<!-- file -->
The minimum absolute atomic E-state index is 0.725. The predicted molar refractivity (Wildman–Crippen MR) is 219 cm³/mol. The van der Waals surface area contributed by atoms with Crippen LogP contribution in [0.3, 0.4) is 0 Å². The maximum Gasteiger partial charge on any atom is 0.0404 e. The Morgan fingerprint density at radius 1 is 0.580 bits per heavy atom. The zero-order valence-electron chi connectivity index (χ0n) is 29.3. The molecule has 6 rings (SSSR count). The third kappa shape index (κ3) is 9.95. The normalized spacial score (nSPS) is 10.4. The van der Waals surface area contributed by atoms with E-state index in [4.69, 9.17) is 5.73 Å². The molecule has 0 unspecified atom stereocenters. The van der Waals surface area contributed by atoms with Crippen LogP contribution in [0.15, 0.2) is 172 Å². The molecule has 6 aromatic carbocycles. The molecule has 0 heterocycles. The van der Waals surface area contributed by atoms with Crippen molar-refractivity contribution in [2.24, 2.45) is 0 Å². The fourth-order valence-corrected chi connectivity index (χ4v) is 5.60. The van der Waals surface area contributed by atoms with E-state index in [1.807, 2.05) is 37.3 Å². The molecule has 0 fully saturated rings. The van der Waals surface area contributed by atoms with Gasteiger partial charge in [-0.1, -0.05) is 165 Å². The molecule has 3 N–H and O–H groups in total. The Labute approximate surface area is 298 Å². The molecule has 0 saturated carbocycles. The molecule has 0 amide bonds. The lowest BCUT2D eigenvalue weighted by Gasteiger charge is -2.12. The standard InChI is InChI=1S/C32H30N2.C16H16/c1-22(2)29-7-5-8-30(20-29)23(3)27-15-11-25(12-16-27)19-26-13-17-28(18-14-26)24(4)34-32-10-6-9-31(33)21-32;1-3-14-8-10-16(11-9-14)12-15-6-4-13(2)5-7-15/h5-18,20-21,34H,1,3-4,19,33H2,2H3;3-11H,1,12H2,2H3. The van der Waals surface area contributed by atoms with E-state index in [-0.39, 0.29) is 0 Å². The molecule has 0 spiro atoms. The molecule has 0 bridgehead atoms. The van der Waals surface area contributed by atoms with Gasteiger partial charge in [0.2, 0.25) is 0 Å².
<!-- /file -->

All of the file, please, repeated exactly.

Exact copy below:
The minimum absolute atomic E-state index is 0.725. The predicted molar refractivity (Wildman–Crippen MR) is 219 cm³/mol. The van der Waals surface area contributed by atoms with Crippen LogP contribution in [0.3, 0.4) is 0 Å². The maximum Gasteiger partial charge on any atom is 0.0404 e. The Morgan fingerprint density at radius 1 is 0.580 bits per heavy atom. The zero-order valence-electron chi connectivity index (χ0n) is 29.3. The molecule has 6 rings (SSSR count). The third kappa shape index (κ3) is 9.95. The normalized spacial score (nSPS) is 10.4. The van der Waals surface area contributed by atoms with E-state index in [4.69, 9.17) is 5.73 Å². The molecule has 0 unspecified atom stereocenters. The van der Waals surface area contributed by atoms with Crippen LogP contribution in [0.15, 0.2) is 172 Å². The molecule has 6 aromatic carbocycles. The molecule has 0 heterocycles. The van der Waals surface area contributed by atoms with Crippen molar-refractivity contribution in [2.24, 2.45) is 0 Å². The fourth-order valence-corrected chi connectivity index (χ4v) is 5.60. The van der Waals surface area contributed by atoms with E-state index in [1.807, 2.05) is 37.3 Å². The molecule has 0 fully saturated rings. The van der Waals surface area contributed by atoms with Gasteiger partial charge in [-0.1, -0.05) is 165 Å². The molecule has 3 N–H and O–H groups in total. The Labute approximate surface area is 298 Å². The molecule has 0 saturated carbocycles. The molecule has 0 amide bonds. The lowest BCUT2D eigenvalue weighted by Gasteiger charge is -2.12. The standard InChI is InChI=1S/C32H30N2.C16H16/c1-22(2)29-7-5-8-30(20-29)23(3)27-15-11-25(12-16-27)19-26-13-17-28(18-14-26)24(4)34-32-10-6-9-31(33)21-32;1-3-14-8-10-16(11-9-14)12-15-6-4-13(2)5-7-15/h5-18,20-21,34H,1,3-4,19,33H2,2H3;3-11H,1,12H2,2H3. The van der Waals surface area contributed by atoms with E-state index in [-0.39, 0.29) is 0 Å². The molecule has 0 spiro atoms. The molecule has 0 bridgehead atoms. The van der Waals surface area contributed by atoms with Gasteiger partial charge in [0.2, 0.25) is 0 Å².